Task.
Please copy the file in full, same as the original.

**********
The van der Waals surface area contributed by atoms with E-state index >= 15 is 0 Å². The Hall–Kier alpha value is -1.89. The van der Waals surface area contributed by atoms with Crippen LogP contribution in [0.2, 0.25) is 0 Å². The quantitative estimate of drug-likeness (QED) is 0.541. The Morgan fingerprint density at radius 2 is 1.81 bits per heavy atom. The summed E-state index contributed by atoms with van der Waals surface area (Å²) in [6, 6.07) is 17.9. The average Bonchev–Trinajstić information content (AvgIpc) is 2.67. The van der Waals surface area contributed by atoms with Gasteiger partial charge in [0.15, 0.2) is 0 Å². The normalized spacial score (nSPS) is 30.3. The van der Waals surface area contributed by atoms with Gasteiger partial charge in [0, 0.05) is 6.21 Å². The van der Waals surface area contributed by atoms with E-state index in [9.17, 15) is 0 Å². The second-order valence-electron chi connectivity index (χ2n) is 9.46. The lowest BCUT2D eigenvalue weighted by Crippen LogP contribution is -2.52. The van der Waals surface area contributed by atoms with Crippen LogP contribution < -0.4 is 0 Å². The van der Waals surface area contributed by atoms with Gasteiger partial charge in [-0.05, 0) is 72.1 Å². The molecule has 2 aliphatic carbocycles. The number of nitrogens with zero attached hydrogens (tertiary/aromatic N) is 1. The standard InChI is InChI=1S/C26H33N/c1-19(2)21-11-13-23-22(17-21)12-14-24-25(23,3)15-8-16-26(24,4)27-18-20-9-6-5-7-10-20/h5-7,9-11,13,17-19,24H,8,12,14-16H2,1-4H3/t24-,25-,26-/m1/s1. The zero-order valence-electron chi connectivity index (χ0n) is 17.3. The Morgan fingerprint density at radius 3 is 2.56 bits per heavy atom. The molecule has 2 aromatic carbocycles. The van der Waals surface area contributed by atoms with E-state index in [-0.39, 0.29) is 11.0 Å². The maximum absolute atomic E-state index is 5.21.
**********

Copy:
The van der Waals surface area contributed by atoms with E-state index >= 15 is 0 Å². The Hall–Kier alpha value is -1.89. The van der Waals surface area contributed by atoms with Crippen LogP contribution in [0.2, 0.25) is 0 Å². The quantitative estimate of drug-likeness (QED) is 0.541. The Morgan fingerprint density at radius 2 is 1.81 bits per heavy atom. The summed E-state index contributed by atoms with van der Waals surface area (Å²) in [6, 6.07) is 17.9. The average Bonchev–Trinajstić information content (AvgIpc) is 2.67. The van der Waals surface area contributed by atoms with Gasteiger partial charge in [0.15, 0.2) is 0 Å². The normalized spacial score (nSPS) is 30.3. The van der Waals surface area contributed by atoms with Gasteiger partial charge in [0, 0.05) is 6.21 Å². The van der Waals surface area contributed by atoms with E-state index in [9.17, 15) is 0 Å². The second-order valence-electron chi connectivity index (χ2n) is 9.46. The lowest BCUT2D eigenvalue weighted by Crippen LogP contribution is -2.52. The van der Waals surface area contributed by atoms with Crippen LogP contribution < -0.4 is 0 Å². The van der Waals surface area contributed by atoms with Gasteiger partial charge in [-0.05, 0) is 72.1 Å². The molecule has 2 aliphatic carbocycles. The number of nitrogens with zero attached hydrogens (tertiary/aromatic N) is 1. The standard InChI is InChI=1S/C26H33N/c1-19(2)21-11-13-23-22(17-21)12-14-24-25(23,3)15-8-16-26(24,4)27-18-20-9-6-5-7-10-20/h5-7,9-11,13,17-19,24H,8,12,14-16H2,1-4H3/t24-,25-,26-/m1/s1. The zero-order valence-electron chi connectivity index (χ0n) is 17.3. The Morgan fingerprint density at radius 3 is 2.56 bits per heavy atom. The molecule has 2 aromatic carbocycles. The van der Waals surface area contributed by atoms with E-state index in [-0.39, 0.29) is 11.0 Å². The maximum absolute atomic E-state index is 5.21.